At the end of the Kudu Plains lies the Adlerhorst overnight shelter, which can be reached by the early afternoon. This leaves plenty of time to admire the scenery and relax a bit. Water is again supplied via a borehole with a handle on top of the pipe.

When we got there, the opening of the borehole pipe was covered in hundreds of bees desperately waiting for someone to turn the handle and pump some water out for them. Nobody got stung even once. It seems as if they realized that the humans coming to this place were their only hope of getting some water.

The fourth day tends to be a bit tricky, and is quite long at 17km. The tricky part comes when one has to descend a waterfall in a dried out river bed with the help of a long chain. The angle of the rocks makes this a difficult descent.

Further on there is another steep descent down the side of a mountain of loose slate. In the past this has been the cause of injuries to hikers slipping on the slate.

The Tsams-Ost overnight shelter contains a large water tank on a perch that is supplied with water from a borehole and wind pump. It is possible to have a cold shower standing underneath the tank.

The next day, day five, starts off with a stiff climb up the mountain behind the Tsams-Ost overnight shelter, and covers another 17km.

Some hours later one reaches Melkbos Plain. This plain involves many kilometers of marching along sandy tracks and through dried out river beds. It is here that one is most likely to see herds of antelope such as Eland or Kudu grazing on the sparse grass and vegetation.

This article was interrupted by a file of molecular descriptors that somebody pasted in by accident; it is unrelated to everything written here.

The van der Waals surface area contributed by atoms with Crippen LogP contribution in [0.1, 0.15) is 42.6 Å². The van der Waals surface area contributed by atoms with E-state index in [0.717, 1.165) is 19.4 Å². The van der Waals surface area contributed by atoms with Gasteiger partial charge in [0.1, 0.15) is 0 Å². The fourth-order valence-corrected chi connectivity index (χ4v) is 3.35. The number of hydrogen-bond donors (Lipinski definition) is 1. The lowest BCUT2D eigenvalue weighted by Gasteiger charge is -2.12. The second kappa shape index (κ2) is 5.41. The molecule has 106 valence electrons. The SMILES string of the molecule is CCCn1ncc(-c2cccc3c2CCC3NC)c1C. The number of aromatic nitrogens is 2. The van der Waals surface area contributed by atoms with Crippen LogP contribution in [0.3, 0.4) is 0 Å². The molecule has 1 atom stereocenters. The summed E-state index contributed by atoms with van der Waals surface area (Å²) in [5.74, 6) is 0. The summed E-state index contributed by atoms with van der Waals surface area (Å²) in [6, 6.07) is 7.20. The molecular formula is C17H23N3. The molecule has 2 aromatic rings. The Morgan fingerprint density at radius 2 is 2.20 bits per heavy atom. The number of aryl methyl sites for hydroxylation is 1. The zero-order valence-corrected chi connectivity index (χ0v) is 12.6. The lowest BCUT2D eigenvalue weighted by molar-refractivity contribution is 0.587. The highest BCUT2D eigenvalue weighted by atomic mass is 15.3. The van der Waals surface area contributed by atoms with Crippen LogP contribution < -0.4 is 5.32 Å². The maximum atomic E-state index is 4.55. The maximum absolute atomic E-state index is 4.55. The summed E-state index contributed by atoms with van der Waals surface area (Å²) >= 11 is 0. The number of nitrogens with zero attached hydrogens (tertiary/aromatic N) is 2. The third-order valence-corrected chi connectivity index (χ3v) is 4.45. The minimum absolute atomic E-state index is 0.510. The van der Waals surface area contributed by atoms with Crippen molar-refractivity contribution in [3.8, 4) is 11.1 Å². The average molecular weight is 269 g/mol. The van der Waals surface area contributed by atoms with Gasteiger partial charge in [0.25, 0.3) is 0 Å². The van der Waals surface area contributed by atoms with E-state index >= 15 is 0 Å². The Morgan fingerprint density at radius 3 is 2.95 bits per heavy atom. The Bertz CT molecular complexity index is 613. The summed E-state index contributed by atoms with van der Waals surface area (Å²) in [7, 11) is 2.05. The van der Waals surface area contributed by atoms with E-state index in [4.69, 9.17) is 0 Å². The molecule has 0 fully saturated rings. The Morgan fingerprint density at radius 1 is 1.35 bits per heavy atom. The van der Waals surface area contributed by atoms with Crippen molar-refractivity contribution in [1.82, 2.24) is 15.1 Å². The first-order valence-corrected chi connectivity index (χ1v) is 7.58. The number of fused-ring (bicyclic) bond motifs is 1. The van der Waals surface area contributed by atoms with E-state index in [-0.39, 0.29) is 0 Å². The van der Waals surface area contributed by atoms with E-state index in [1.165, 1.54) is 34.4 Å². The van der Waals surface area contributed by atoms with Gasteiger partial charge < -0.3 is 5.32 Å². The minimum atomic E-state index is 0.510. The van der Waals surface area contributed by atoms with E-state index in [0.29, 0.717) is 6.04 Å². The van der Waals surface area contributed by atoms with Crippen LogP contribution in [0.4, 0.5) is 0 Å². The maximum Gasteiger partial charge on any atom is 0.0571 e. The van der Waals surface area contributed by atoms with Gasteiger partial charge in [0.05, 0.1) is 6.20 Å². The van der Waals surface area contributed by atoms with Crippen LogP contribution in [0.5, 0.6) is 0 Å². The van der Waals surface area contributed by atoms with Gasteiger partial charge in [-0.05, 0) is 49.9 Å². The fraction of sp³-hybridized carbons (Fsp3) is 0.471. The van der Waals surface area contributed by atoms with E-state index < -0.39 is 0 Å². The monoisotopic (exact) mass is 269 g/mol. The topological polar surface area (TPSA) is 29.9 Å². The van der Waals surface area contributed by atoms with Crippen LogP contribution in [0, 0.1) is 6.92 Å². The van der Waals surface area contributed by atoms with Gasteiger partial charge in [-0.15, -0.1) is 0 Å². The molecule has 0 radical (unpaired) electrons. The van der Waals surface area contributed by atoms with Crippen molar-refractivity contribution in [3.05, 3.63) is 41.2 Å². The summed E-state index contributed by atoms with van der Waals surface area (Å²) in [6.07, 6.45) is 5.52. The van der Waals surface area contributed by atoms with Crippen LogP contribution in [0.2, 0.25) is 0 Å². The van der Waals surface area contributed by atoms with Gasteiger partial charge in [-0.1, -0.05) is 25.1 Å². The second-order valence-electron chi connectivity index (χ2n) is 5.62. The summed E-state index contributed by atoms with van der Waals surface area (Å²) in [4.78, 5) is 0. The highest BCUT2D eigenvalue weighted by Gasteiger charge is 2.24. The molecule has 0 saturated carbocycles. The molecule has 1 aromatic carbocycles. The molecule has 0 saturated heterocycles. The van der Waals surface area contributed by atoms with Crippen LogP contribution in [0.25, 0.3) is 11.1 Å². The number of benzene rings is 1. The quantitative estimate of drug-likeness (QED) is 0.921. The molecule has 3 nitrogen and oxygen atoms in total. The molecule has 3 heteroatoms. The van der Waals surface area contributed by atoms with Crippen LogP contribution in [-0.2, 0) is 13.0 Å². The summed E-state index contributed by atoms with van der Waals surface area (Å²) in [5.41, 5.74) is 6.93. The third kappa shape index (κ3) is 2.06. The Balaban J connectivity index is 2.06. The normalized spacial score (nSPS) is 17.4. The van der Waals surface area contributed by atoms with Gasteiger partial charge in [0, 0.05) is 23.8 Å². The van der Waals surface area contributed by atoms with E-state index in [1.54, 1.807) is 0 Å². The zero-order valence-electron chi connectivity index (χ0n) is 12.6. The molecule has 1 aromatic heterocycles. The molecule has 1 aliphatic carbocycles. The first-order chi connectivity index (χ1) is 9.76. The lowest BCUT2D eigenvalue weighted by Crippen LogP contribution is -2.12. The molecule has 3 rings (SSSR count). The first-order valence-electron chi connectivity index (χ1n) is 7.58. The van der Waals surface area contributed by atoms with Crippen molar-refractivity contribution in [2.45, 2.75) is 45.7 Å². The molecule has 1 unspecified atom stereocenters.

The Die Valle overnight shelter is surrounded on three sides by mountains, and the sun tends to set rather early behind these mountains. Water is left here in a small water tanker which may not contain much water especially at the end of the hiking season, so washing is very limited on this day.

Day six tends to be the longest and most difficult of the whole trail. Even though it is only 16km long, one spends most of the day going up.

Immediately after leaving the Die Valle overnight shelter, there is a 200m vertical climb to the top of a waterfall. There after one follows a gorge and stream that feeds this waterfall for most of the day, climbing ever upwards.

It is along this gorge that one comes across some interesting geological formations called Tufa. Tufa is a sedimentary rock containing a lot of carbonates that are deposited by means of water. It often forms at waterfalls or streams. Here in this gorge, the Tufa looks like a gigantic solidified waterfall. Higher up one comes across a huge fig tree whose roots run all along a small cliff face.